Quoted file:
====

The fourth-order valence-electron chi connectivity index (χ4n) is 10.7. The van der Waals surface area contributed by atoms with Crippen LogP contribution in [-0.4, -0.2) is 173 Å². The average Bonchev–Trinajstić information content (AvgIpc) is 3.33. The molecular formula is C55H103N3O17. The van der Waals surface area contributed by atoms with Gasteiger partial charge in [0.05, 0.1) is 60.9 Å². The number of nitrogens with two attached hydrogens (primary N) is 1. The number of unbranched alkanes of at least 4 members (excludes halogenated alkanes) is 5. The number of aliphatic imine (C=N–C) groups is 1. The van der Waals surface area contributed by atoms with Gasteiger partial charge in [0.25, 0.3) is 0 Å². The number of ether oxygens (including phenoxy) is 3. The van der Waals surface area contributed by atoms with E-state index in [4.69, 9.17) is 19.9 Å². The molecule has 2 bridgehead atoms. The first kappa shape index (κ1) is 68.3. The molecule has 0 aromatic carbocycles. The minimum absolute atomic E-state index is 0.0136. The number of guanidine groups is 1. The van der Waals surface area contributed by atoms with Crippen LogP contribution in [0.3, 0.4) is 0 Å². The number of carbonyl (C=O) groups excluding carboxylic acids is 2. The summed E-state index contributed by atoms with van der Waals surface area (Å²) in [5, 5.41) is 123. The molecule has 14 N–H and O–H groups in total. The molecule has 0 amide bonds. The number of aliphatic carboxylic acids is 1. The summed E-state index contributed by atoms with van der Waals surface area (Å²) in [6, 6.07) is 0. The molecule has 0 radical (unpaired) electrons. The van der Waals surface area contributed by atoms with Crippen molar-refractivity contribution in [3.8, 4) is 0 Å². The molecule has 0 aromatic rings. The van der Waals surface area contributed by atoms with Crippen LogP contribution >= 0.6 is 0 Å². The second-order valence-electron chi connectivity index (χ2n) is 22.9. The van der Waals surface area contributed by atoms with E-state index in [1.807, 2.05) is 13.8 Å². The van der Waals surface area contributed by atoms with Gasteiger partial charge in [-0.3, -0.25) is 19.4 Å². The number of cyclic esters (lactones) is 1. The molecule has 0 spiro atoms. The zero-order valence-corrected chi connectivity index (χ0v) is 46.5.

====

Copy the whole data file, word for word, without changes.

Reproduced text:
The fourth-order valence-electron chi connectivity index (χ4n) is 10.7. The van der Waals surface area contributed by atoms with Crippen LogP contribution in [-0.4, -0.2) is 173 Å². The average Bonchev–Trinajstić information content (AvgIpc) is 3.33. The molecular formula is C55H103N3O17. The van der Waals surface area contributed by atoms with Gasteiger partial charge in [0.05, 0.1) is 60.9 Å². The number of nitrogens with two attached hydrogens (primary N) is 1. The number of unbranched alkanes of at least 4 members (excludes halogenated alkanes) is 5. The number of aliphatic imine (C=N–C) groups is 1. The van der Waals surface area contributed by atoms with Gasteiger partial charge in [0.25, 0.3) is 0 Å². The number of ether oxygens (including phenoxy) is 3. The van der Waals surface area contributed by atoms with E-state index in [4.69, 9.17) is 19.9 Å². The molecule has 2 bridgehead atoms. The first kappa shape index (κ1) is 68.3. The molecule has 0 aromatic carbocycles. The minimum absolute atomic E-state index is 0.0136. The number of guanidine groups is 1. The van der Waals surface area contributed by atoms with Crippen LogP contribution in [0.3, 0.4) is 0 Å². The number of carbonyl (C=O) groups excluding carboxylic acids is 2. The summed E-state index contributed by atoms with van der Waals surface area (Å²) in [5, 5.41) is 123. The molecule has 14 N–H and O–H groups in total. The molecule has 0 amide bonds. The number of aliphatic carboxylic acids is 1. The summed E-state index contributed by atoms with van der Waals surface area (Å²) in [6, 6.07) is 0. The molecule has 0 radical (unpaired) electrons. The van der Waals surface area contributed by atoms with Crippen molar-refractivity contribution in [3.8, 4) is 0 Å². The molecule has 0 aromatic rings. The van der Waals surface area contributed by atoms with Crippen LogP contribution >= 0.6 is 0 Å². The second-order valence-electron chi connectivity index (χ2n) is 22.9. The van der Waals surface area contributed by atoms with E-state index in [1.807, 2.05) is 13.8 Å². The van der Waals surface area contributed by atoms with Gasteiger partial charge in [-0.3, -0.25) is 19.4 Å². The number of cyclic esters (lactones) is 1. The molecule has 0 spiro atoms. The zero-order valence-corrected chi connectivity index (χ0v) is 46.5.